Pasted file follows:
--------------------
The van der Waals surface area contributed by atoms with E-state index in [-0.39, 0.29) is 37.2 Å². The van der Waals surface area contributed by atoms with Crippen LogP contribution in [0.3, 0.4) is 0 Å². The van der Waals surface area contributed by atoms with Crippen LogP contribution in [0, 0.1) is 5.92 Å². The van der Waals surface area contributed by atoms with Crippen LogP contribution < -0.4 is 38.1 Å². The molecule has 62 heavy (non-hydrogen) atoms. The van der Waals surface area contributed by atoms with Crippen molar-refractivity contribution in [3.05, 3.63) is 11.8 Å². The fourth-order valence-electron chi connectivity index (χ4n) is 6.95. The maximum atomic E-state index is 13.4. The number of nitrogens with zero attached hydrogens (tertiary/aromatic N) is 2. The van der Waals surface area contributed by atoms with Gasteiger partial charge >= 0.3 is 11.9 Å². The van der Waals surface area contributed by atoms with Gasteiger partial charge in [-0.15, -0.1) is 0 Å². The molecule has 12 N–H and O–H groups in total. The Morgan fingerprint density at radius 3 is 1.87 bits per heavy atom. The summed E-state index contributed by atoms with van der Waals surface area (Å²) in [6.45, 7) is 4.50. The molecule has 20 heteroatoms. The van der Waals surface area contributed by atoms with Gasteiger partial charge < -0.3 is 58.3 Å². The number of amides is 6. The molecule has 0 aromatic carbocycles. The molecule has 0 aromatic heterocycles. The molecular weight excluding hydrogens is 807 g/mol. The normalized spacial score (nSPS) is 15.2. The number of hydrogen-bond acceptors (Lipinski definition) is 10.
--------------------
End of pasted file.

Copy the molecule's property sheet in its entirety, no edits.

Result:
The van der Waals surface area contributed by atoms with E-state index in [-0.39, 0.29) is 37.2 Å². The van der Waals surface area contributed by atoms with Crippen LogP contribution in [0.3, 0.4) is 0 Å². The van der Waals surface area contributed by atoms with Crippen LogP contribution in [0, 0.1) is 5.92 Å². The van der Waals surface area contributed by atoms with Crippen LogP contribution < -0.4 is 38.1 Å². The molecule has 62 heavy (non-hydrogen) atoms. The van der Waals surface area contributed by atoms with Crippen molar-refractivity contribution in [3.05, 3.63) is 11.8 Å². The fourth-order valence-electron chi connectivity index (χ4n) is 6.95. The maximum atomic E-state index is 13.4. The number of nitrogens with zero attached hydrogens (tertiary/aromatic N) is 2. The van der Waals surface area contributed by atoms with Gasteiger partial charge >= 0.3 is 11.9 Å². The van der Waals surface area contributed by atoms with Gasteiger partial charge in [-0.15, -0.1) is 0 Å². The molecule has 12 N–H and O–H groups in total. The Morgan fingerprint density at radius 3 is 1.87 bits per heavy atom. The summed E-state index contributed by atoms with van der Waals surface area (Å²) in [6.45, 7) is 4.50. The molecule has 20 heteroatoms. The van der Waals surface area contributed by atoms with Gasteiger partial charge < -0.3 is 58.3 Å². The number of amides is 6. The molecule has 0 aromatic carbocycles. The molecule has 0 aromatic heterocycles. The molecular weight excluding hydrogens is 807 g/mol. The normalized spacial score (nSPS) is 15.2. The number of hydrogen-bond acceptors (Lipinski definition) is 10.